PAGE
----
Other data released last week included import/export data for the month of August. Ethanol exports saw a solid month with 103.0 million gallons exported which was down from 116.6 million gallons last month but above the 91.4 million gallons from a year ago. YTD ethanol exports total 906 million gallons vs. 708 million gallons for this same time a year ago. Brazil’s imports declined from last month but remain above year ago totals despite the threat of tariffs. DDGs exports for the month of August totaled 761,467MT, the smallest since May and well below the 1.137MMT from a year ago in August. DDGs exports YTD total 7.303MMT which are down slightly from the 7.527MMT exported a year ago. Otherwise, also thought it interesting to point out wheat imports for the month of August which totaled 366,113MT, 99.9% of which obviously came from Canada. The total is the largest month of wheat imports since July 2014. While there was some fear of low protein Canadian wheat finding its way across the border, most of the wheat imported was 12.9-13.9%+ according to the US Census Bureau. Even though they are on a 2-month delay, monitoring imports from Canada will be important to the US-HRS balance sheet as 17/18 unfolds.
Fresh contract lows for many corn and soybean spreads as harvest rolls on and crops appear to be getting larger, not smaller. CZ/CH hit fresh contract lows of -13.50c yesterday and overnight, accounting for right at 75% of full financial carry. If farmers or elevators have not yet begun moving hedges to the March, these sort of levels are probably not a bad place to start. CZ/CK and CZ/CN have also hit fresh contract last in the last 24-hours, while the CH/CK and CK/CN are just off contract lows. SH/SK hit a fresh contract low overnight of -9.25c. Barge freight has stabilized and even clawed back a bit after the big sell off last week as the river system received a fresh injection of rainfall. Still, export premiums are nothing to write home about, despite the steady string of daily export sales announcements. Producers needing to catch up on marketing should be looking at the available carries on the board, as well as the potential cash carry once the sloppy gutslot harvest levels are past. The old saying is carries are rarely earned, meaning the 30c the board is currently paying to store corn until July won’t be earned if it isn’t sold. One has to ask what is more likely, that front-month corn rallies to where the deferreds currently are, or whether the deferred months slowly work themselves to where the spot months are trading?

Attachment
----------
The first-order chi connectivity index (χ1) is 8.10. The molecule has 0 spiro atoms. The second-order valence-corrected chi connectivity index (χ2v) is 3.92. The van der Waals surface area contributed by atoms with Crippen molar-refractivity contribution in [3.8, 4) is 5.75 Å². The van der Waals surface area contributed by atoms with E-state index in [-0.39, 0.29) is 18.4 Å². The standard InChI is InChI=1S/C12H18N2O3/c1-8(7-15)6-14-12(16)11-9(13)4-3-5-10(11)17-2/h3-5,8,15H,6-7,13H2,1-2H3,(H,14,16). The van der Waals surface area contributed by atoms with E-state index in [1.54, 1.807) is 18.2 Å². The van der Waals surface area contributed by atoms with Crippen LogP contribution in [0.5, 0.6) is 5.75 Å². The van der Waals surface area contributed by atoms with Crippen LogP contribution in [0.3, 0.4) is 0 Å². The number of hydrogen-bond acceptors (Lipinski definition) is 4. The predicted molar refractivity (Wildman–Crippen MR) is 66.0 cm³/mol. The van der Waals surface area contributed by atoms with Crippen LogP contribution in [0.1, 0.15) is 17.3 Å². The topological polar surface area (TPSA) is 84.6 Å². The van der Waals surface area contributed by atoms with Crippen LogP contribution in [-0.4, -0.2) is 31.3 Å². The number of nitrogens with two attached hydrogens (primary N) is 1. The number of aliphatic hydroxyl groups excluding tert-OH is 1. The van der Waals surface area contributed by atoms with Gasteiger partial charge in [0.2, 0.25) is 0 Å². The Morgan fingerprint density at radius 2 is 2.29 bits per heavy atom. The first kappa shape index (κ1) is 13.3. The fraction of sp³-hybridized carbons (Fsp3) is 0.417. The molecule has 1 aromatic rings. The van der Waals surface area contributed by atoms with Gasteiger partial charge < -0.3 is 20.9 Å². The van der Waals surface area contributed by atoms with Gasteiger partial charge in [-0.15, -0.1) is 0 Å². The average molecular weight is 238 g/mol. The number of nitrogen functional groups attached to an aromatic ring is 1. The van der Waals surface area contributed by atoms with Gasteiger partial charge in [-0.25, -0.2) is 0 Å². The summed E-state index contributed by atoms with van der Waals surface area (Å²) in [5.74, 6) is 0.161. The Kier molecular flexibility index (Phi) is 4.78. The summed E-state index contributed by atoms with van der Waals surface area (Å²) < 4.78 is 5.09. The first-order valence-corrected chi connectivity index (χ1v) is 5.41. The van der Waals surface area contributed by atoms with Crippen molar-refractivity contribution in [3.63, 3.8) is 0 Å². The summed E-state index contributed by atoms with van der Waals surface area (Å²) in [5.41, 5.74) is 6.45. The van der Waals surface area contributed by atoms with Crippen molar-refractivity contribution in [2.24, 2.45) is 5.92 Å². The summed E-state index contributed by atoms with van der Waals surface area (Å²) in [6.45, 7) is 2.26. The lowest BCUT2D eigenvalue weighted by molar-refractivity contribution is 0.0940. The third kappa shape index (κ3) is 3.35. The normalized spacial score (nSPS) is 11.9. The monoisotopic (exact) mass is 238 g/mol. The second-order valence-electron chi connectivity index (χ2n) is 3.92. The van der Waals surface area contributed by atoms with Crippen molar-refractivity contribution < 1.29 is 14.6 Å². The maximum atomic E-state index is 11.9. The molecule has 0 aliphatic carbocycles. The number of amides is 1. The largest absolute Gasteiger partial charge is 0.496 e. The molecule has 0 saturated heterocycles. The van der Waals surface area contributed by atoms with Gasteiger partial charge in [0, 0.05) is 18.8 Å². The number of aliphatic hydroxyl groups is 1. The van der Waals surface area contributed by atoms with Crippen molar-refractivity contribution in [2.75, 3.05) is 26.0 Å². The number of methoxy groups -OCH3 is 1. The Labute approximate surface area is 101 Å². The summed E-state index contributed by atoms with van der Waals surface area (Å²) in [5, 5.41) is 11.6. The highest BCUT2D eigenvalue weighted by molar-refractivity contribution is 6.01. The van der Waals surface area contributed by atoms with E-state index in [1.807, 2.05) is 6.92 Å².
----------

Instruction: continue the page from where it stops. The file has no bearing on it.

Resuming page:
Bottom Line: Both export inspections and crop progress will be released today, providing some fresh data to chew through. Otherwise, we are gearing up for the October 12th WASDE report which will not only give us the latest corn and soybean production estimates, but also the latest by-class wheat S&D’s based off the Sept. 29th report data. While vol is off the lows from last week, still isn’t implying we are going anywhere fast. Basis levels remain especially weak in the country, encouraging farmers to store as much as possible. Don’t forget to lock in the carry if the decision makes sense.
Good Luck Today.